TARPON SPRINGS — A community gets known for something. Say, sponges, souvlaki and Greek salad with a scoop of potato salad hidden craftily in its midst. If you want to do something totally different, do you stand out or are you just swimming against the stream? Tracey Swade and Bobby Clark were clearly considering the tide's pull when they opened their restaurant in July. It's called Currents, a sophisticated New American seafood concept that is already effortlessly slicing through the waters.
Both owners are veterans, having worked together years ago at Sea Grill in Palm Harbor, with many restaurant jobs between them in the ensuing years. The space they've chosen for their new venture has a pedigree of sorts. In recent years it has been Martini's Jazz Club, Bridie Gannon's Irish Pub and Manzoni's Ristorante Italiano, which lived just longer than a mayfly. But before that, its bar was part of the set for the filming of the 1953 Robert Wagner sponge drama, Beneath the 12-Mile Reef.
It has history, this place, but Swade has wisely chosen to start afresh, all Reef-obilia kept out of sight and its clean, fresh decor the result of months of hard labor (Swade says she spent six weeks in the ladies' room scraping old paint). They laid tile and installed new casings at the big picture windows that flank two sides. Pale fawn walls, rich brown brocade booths and a glorious long wooden bar (the one Wagner ponied up to years ago) give the dining room a spare, contemporary feel.
The menu follows suit beautifully. The talent in the kitchen is Clark's son, Shane, 19, a recent graduate of Jacobson Culinary Arts Academy at Tarpon Springs High School. This guy learned his lessons well. He makes pretty, balanced food: A seared fillet of salmon ($16.50) comes perched on a scoop of blue cheese mashed potatoes and is surrounded by a hash of sauteed spinach, roasted corn and velvety lengths of shiitake. Lovely. Pinwheels of chicken roulade ($11.80) came rolled around a filling of spinach, oil-cured tomatoes and toasted pine nuts. He has since deconstructed the dish a bit, but it's still attractive.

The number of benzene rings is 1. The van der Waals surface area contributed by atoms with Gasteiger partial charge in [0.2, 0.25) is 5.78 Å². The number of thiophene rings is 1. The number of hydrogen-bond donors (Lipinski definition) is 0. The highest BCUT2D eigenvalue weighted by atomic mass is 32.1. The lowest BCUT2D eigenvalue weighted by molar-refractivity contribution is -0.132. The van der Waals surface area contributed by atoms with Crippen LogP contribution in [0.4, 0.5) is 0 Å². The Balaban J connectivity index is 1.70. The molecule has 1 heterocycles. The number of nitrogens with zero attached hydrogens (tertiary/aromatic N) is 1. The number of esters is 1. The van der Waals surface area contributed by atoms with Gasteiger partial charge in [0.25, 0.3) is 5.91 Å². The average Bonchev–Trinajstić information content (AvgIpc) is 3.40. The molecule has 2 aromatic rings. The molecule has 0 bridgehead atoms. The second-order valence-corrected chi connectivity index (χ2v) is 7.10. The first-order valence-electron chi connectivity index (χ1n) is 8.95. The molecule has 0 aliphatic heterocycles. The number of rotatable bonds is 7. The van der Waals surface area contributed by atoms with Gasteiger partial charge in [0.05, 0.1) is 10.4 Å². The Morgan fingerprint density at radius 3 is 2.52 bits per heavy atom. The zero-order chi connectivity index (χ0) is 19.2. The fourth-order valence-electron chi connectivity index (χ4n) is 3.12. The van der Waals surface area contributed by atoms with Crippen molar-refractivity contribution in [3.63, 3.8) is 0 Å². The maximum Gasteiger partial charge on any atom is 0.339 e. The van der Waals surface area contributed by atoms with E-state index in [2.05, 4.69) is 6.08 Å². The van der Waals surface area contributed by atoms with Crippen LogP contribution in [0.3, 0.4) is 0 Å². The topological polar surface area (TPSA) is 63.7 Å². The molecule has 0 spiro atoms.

The local community has embraced young Shane's efforts. Even early weeknights are fairly busy affairs, with big parties sharing bottles of wine from the short, midpriced list of familiar names or having a little predinner cocktail before getting down to business.
The best appetizers are the prosciutto-wrapped shrimp ($9) paired with spicy lengths of gingery pineapple (but I'd encourage Shane to devein those shrimp pre-prosciutto wrap), or a paper-thin plate of carpaccio slices ($9) with strewn capers, red onion and tasty shaved asiago, a bit of horseradish cream adding excitement. Entrees come with salad, the Caesar a $2 upgrade with a textbook dressing dragged down a little by too many floppy outer leaves of romaine. The wedge salad ($6) is a better effort, an icy, crisp hunk of iceberg accessorized with a creamy, blue cheesy red wine vinaigrette, tomato, red onion and big lengths of good-quality bacon. No wonder this retro salad seems to be enjoying a protracted revival.
Mashed potatoes feature on a number of the entrees, a little oversalted on a couple of visits but tasty, especially when accompanying a moist, flavorful meat loaf ($9.90) with a surprising gloss of hoisin barbecue sauce.
Prices seem just right for these times, fair-minded given the quality of the ingredients and preparations. In fact, a light, airy housemade cheesecake ($5.50), crustless and with a just-right drizzle of raspberry coulis, beat outs desserts double the price for one of my favorite meal-enders in recent memory.
In a sea of Greek restaurants, Currents provides Tarpon Springs with a stimulating dining option that's off to a swimming start.
Laura Reiley can be reached at firstname.lastname@example.org or (727) 892-2293. Her blog is at blogs.tampabay.com/dining. Reiley dines anonymously and unannounced. The Times pays all expenses. Advertising has nothing to do with selection for review or the assessment.